US 2610496 A
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` Sept 16, 1952 E. A. KosToPouLos VENTILATING AND INSLATING UNDERSHIRT Filed Dec. 27, 1949 I INVENTOR: l fmanue/jro//oa/of V ATTORNEY Patented Sept. 16, 17952 .VENTILATING 'AND'I'NSULA'rrNG ,Y jUNDERsi-:mrrY z .Emanuel Kostopoulos,'l)rexelHill, Pa. Application December 2,7,v 149119, Serial'NoL The invention* describe may be' manufactured and used by or for the Gov- "ernment .for governmental purposes without the payment to me of vany royalty thereon.
This invention relates to an undergarment to be worn under very heavy clothing in extremely cold climates for the purpose of spacing the clothingfrom` the body to provide a quiet or dead air space between the clothing and the skin, which will serve as a heat insulating layer, and which y will also minimize the absorption of perspiration by the clothing. K.
It is an object of the invention to provide such an undergarment in the form of a vest, which is formed of a material which doesnot readily absorb moisture, which will not unduly irritate the skin, and which is so constructed as to lend itself to rapid production on conventional knittingV machines.
A further object of the invention resides in d herein, if patented,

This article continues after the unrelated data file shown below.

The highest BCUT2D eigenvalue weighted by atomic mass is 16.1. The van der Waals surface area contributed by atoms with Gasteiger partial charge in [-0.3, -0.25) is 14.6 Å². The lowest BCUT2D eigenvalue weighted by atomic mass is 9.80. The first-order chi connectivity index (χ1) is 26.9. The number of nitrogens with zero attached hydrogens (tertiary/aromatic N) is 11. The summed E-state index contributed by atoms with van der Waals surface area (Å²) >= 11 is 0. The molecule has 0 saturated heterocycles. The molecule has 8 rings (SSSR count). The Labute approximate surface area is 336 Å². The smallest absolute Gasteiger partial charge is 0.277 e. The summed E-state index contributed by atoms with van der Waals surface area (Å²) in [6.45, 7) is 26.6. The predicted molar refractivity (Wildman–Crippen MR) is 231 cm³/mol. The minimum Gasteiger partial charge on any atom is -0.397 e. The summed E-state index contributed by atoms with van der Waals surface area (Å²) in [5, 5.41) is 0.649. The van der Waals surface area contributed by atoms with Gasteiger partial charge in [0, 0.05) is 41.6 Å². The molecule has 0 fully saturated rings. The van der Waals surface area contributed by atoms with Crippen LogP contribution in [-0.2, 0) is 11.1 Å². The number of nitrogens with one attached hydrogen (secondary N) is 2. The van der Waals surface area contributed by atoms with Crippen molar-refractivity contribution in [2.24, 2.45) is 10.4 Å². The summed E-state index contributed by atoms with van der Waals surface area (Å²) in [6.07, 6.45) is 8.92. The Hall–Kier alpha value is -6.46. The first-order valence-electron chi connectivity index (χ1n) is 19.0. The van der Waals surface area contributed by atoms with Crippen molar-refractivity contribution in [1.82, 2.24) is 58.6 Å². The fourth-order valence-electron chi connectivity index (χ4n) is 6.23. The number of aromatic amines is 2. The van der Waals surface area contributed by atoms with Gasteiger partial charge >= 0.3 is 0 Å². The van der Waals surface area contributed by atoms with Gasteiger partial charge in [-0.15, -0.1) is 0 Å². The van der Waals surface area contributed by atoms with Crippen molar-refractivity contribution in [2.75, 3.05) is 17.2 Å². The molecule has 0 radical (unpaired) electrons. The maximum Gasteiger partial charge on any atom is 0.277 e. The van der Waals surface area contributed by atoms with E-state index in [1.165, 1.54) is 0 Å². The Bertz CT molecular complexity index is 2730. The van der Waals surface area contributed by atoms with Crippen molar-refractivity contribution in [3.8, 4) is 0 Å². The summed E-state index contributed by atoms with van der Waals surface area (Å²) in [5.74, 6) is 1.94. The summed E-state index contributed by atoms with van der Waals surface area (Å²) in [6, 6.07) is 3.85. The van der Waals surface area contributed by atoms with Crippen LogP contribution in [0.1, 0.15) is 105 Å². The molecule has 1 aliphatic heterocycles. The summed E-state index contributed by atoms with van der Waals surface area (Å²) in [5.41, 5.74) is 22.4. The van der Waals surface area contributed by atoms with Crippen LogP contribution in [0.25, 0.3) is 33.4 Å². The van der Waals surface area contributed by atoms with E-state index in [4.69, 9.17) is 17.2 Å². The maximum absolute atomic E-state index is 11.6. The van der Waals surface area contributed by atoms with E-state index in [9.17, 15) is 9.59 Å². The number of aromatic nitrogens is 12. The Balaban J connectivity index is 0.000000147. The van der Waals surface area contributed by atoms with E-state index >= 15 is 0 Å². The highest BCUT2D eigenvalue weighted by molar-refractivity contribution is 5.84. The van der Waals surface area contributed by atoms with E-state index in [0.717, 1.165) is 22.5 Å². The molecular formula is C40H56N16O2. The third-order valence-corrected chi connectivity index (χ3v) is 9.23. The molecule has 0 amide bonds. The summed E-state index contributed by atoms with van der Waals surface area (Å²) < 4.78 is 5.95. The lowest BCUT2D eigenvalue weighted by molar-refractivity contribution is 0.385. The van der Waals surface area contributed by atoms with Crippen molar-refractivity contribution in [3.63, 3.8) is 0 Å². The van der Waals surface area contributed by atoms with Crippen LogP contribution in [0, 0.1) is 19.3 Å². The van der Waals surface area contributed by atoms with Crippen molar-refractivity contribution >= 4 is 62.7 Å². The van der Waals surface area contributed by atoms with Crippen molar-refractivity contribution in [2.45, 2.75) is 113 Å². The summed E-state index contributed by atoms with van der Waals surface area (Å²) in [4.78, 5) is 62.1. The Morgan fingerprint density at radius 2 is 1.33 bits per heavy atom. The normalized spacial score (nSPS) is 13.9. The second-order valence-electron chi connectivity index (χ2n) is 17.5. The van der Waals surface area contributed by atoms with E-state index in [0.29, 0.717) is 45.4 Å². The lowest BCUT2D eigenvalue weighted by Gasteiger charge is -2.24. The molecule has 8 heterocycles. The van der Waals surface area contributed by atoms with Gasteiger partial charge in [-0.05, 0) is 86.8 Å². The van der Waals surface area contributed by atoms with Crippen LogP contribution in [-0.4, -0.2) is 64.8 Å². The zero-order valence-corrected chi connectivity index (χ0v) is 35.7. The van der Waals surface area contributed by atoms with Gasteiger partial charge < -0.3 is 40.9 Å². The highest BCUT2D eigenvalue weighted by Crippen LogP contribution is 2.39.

@roxanne (c1. ca -176) n 'i'.(Granted under-the act of March il, F1883, as 'amendedAprlBm 1928; 370 O. G.
large diameter or thickness to adequately space the clothing from the skin of the wearer.y
These vertically extending cords are horlthe provision of an undershirt adapted to be disposed between heavy clothing and the skin of the wearer, which is constructed of relatively thick cords or chains horizontally spaced to provide a plurality of vertically-extending dead air spaces extending to the neck of the garment and across the shoulder portions thereof.
Another` object of the invention consists in the provision of such a garment in which the vertically-extending cords or chains are united by non-elastic inlay or filler threads and elastic threads, whereby freedom of bodily movement is permitted without permanent distortion of the' garment.
Other objects and advantages of the invention will be apparent from the following description when taken in connection with the accompanying drawings, in which:
Figure 1 is a front elevation view of the ventilating undershirt or vest;
Figure 2 is an enlarged fragmentary Vdetail view showing the manner of incorporating inlay or filler threads and the elastic threads; and
Figure 3 is an enlarged detail view showing in a general way the construction of the cords and threads, part of the cord being broken away to more clearly show the knit construction.
' Referring to the drawings more specifically,
the numeral l indicates the undershirt or vest zontally spaced to provide a series of quiet or dead air spaces 6 therebetween and may be maintained in their proper relationship by inlay or filler threads 'l which may be vertically spaced as clearly indicated in the drawings. The vertically aligned spaces 6 also provide longitudinallyextending channels which direct perspiration vapors, etc., toward the neck and shoulders where it may more readily escape, particularly when the throat portions of the outer garments are loosened.